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This Is How the Toyota GR Yaris Is Assembled

Toyota’s highly anticipated hot hatch was launched earlier this year, bringing WRC technologies to the open roads. The highly capable performance car features a six-speed intelligent manual transmission, permanent four-wheel-drive, and the most powerful three-cylinder engine in production.
Toyota GR Yaris 8 photos
Toyota GR Yaris Assembly LineToyota GR YarisToyota GR Yaris Assembly LineToyota GR YarisToyota GR Yaris Assembly LineToyota GR YarisToyota GR Yaris
The performance version of the fourth generation Yaris was first unveiled at the 2020 Tokyo Auto Salon, and unlike the previous Yaris/ Vitz GRMN model, it is extremely capable and breathtakingly well designed.

Gazoo Racing engineers developed it to be suited for ordinary daily drives while also retaining the performance and precision level of the rally car.

Instead of using a regular production line for the new hot hatch, Toyota built a new high-tech one from scratch, dedicated to the GR Yaris, in its Motomachi plant located in Toyota City.

The plant was inaugurated in 1959, and in July that same year, the first vehicle, a Toyota Crown, rolled off the production line. In December of the same year 10,453 units were produced at Motomachi, breaking the monthly production threshold of 10,000.

Last year, the same plant rolled out an average of 73,000 units. The Toyota models made there are the Crown, Mark X, Estima, and the hydrogen-powered Mirai. Two Lexus models have also been built at Motomachi, the now defunct LFA, and the LC.

To retain the high rigidity and driving precision of the WRC car, the engineers use a special structural adhesive for the entire body and a similar urethane-based adhesive  to secure the windshield and rear window.

Moreover, the chassis is assembled employing a different welding method than the standard Yaris. There are over 200 more weld spots on the GR model, and the distance between them has been shortened.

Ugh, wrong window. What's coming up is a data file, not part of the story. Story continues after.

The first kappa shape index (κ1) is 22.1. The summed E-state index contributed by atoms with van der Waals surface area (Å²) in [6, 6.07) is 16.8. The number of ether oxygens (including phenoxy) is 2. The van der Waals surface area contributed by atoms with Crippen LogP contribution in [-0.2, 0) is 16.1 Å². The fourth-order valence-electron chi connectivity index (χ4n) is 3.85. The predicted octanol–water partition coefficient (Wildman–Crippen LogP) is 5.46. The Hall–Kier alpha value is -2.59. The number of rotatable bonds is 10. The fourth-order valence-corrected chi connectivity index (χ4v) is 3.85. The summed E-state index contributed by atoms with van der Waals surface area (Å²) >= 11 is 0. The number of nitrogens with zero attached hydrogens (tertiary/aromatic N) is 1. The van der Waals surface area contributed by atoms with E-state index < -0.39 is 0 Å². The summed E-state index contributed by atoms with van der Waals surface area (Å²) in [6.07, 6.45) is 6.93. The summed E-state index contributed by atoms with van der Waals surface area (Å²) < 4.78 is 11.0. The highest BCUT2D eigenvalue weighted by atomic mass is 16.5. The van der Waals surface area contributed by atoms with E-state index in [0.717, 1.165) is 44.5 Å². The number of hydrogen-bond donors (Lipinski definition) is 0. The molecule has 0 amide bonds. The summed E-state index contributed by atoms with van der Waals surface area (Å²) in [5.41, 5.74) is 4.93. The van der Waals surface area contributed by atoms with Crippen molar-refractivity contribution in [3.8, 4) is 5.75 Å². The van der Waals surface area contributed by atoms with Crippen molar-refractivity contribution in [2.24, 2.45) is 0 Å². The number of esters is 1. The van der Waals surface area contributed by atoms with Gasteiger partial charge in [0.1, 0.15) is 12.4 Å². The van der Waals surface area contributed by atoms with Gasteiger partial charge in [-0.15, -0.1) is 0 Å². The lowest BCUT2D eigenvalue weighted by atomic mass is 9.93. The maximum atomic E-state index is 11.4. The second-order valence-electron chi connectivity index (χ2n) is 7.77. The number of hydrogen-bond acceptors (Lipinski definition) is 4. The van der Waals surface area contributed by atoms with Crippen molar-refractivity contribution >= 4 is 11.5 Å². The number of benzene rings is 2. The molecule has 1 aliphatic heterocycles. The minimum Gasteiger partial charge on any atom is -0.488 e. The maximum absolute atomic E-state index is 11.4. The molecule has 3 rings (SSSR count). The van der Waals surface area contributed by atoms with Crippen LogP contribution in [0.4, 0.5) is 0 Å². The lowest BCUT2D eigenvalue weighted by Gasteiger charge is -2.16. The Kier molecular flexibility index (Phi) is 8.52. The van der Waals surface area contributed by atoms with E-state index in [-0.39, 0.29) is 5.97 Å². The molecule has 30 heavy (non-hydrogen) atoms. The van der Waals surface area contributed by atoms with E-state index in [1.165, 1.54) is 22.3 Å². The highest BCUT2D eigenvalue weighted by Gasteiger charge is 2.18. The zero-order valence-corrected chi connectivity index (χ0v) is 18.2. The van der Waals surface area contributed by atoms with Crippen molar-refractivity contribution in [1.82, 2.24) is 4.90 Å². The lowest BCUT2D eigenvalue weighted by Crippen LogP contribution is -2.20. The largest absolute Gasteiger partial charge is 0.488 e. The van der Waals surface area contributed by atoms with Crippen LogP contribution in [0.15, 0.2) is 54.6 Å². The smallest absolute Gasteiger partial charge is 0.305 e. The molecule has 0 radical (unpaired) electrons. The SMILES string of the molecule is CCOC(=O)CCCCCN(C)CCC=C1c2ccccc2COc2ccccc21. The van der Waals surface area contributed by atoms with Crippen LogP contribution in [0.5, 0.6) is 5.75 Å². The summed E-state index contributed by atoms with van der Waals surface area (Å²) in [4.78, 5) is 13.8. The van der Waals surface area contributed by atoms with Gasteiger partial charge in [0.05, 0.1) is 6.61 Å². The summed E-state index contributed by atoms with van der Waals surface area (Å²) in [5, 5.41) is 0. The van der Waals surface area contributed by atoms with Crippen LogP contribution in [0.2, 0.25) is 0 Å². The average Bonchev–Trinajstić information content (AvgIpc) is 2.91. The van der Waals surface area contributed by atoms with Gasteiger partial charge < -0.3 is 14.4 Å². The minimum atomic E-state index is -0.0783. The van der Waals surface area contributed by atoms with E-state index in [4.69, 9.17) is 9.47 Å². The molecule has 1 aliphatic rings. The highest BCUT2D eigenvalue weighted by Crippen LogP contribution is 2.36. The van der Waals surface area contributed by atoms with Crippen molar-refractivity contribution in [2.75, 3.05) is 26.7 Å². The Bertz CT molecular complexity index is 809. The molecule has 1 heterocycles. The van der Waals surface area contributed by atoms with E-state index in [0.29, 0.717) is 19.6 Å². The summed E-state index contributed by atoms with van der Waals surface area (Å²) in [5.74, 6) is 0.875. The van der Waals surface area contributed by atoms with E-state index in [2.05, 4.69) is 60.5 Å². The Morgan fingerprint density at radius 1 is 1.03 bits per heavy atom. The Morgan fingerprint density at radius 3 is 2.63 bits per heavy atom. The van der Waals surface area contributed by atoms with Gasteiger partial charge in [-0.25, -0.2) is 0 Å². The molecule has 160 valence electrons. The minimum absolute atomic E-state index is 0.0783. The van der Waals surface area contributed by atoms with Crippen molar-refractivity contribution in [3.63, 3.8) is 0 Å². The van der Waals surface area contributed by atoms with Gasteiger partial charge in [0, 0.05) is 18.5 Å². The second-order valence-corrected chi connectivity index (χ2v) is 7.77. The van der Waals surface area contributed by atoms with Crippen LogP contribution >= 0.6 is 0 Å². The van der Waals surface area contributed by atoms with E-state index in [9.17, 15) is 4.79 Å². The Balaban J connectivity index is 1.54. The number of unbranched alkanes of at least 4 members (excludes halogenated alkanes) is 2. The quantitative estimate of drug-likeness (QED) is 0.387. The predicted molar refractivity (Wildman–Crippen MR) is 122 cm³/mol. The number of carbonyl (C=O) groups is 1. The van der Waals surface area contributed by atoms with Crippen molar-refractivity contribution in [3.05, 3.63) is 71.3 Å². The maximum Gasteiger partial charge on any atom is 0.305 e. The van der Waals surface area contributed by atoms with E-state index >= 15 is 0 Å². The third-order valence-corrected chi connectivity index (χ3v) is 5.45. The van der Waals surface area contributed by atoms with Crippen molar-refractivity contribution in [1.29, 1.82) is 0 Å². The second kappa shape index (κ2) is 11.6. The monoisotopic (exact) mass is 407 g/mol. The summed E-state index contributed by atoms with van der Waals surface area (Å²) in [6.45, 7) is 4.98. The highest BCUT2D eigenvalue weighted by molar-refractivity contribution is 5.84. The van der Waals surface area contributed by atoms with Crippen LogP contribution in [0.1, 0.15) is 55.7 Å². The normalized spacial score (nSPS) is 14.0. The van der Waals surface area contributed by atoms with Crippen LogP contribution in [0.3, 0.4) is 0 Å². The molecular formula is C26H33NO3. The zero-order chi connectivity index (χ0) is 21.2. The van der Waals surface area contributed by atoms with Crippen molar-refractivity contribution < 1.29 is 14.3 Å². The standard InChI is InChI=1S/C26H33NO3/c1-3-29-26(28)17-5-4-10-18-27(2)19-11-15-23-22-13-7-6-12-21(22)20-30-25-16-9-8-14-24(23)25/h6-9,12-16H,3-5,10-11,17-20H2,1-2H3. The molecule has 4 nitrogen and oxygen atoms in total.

This process is more difficult and takes more hours to complete than a standard chassis, but it exponentially increases the rigidity of the bonds.

Also exclusive for the GR version is the new carbon construction method used for the roof panel, while the hood and the two doors are made from aluminum. This also increases rigidity and provides a significant reduction in weight.

The front and rear bumpers unique to the GR Yaris are also manufactured with weight saving in mind as well, using a new technology that makes them thinner without sacrificing the strength of the material.

At the heart of the hot hatch stands one of the lightest and smallest engines of its segment and also the most powerful inline-three ever produced in series. It is capable of a peak power output of 268 hp (200 kW; 272 PS).

To achieve this, the engineers use a hollow camshaft assembly that is far more powerful and lighter than the conventional camshafts used in the standard hatchback.

The powerplant is assembled using the same high-precision process as a racing engine. Pistons and connecting rods are precisely weighed and measured while testing and tuning is done using the latest methods and technologies in motorsport.

During assembly, all the parts that make up the chassis and steering and stability systems are verified using three-dimensional measuring and are only used if they are as close as possible to the ideal target measurements.

To confirm the perfection they aim for, Toyota engineers take one last set of measurements and carry out a wide range of tests and simulations.

The final test is performed by a professional driver on a purpose-built track, where the car is driven above its limits to verify that everything works flawlessly.

From the design room to the assembly line, the new GR Yaris is perfected in every way to offer customers the uncompromising feeling of driving a high-performance car that behaves exceptionally on the road, in normal driving situations, or on the track, when some speed therapy is needed.


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